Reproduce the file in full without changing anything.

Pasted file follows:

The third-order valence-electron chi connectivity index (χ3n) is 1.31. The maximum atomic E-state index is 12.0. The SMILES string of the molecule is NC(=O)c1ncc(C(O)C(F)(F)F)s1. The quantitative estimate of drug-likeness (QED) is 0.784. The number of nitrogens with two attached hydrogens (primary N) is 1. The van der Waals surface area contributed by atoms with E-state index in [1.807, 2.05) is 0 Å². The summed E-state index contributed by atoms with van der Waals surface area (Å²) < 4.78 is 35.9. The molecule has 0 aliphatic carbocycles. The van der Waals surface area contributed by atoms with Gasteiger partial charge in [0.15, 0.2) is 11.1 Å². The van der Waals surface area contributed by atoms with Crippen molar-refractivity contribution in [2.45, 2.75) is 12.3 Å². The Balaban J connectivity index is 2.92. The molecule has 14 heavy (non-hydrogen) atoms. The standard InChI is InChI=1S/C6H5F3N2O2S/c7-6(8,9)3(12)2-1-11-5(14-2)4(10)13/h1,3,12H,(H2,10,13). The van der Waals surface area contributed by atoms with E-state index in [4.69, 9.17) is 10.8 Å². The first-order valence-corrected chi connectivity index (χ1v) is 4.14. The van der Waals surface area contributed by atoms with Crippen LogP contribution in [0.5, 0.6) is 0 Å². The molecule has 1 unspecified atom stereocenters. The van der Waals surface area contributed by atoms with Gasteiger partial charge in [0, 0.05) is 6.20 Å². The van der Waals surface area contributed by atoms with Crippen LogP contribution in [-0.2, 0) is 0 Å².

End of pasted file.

The third-order valence-electron chi connectivity index (χ3n) is 1.31. The maximum atomic E-state index is 12.0. The SMILES string of the molecule is NC(=O)c1ncc(C(O)C(F)(F)F)s1. The quantitative estimate of drug-likeness (QED) is 0.784. The number of nitrogens with two attached hydrogens (primary N) is 1. The van der Waals surface area contributed by atoms with E-state index in [1.807, 2.05) is 0 Å². The summed E-state index contributed by atoms with van der Waals surface area (Å²) < 4.78 is 35.9. The molecule has 0 aliphatic carbocycles. The van der Waals surface area contributed by atoms with Gasteiger partial charge in [0.15, 0.2) is 11.1 Å². The van der Waals surface area contributed by atoms with Crippen molar-refractivity contribution in [2.45, 2.75) is 12.3 Å². The Balaban J connectivity index is 2.92. The molecule has 14 heavy (non-hydrogen) atoms. The standard InChI is InChI=1S/C6H5F3N2O2S/c7-6(8,9)3(12)2-1-11-5(14-2)4(10)13/h1,3,12H,(H2,10,13). The van der Waals surface area contributed by atoms with E-state index in [4.69, 9.17) is 10.8 Å². The first-order valence-corrected chi connectivity index (χ1v) is 4.14. The van der Waals surface area contributed by atoms with Crippen LogP contribution in [0.5, 0.6) is 0 Å². The molecule has 1 unspecified atom stereocenters. The van der Waals surface area contributed by atoms with Gasteiger partial charge in [0, 0.05) is 6.20 Å². The van der Waals surface area contributed by atoms with Crippen LogP contribution in [-0.2, 0) is 0 Å².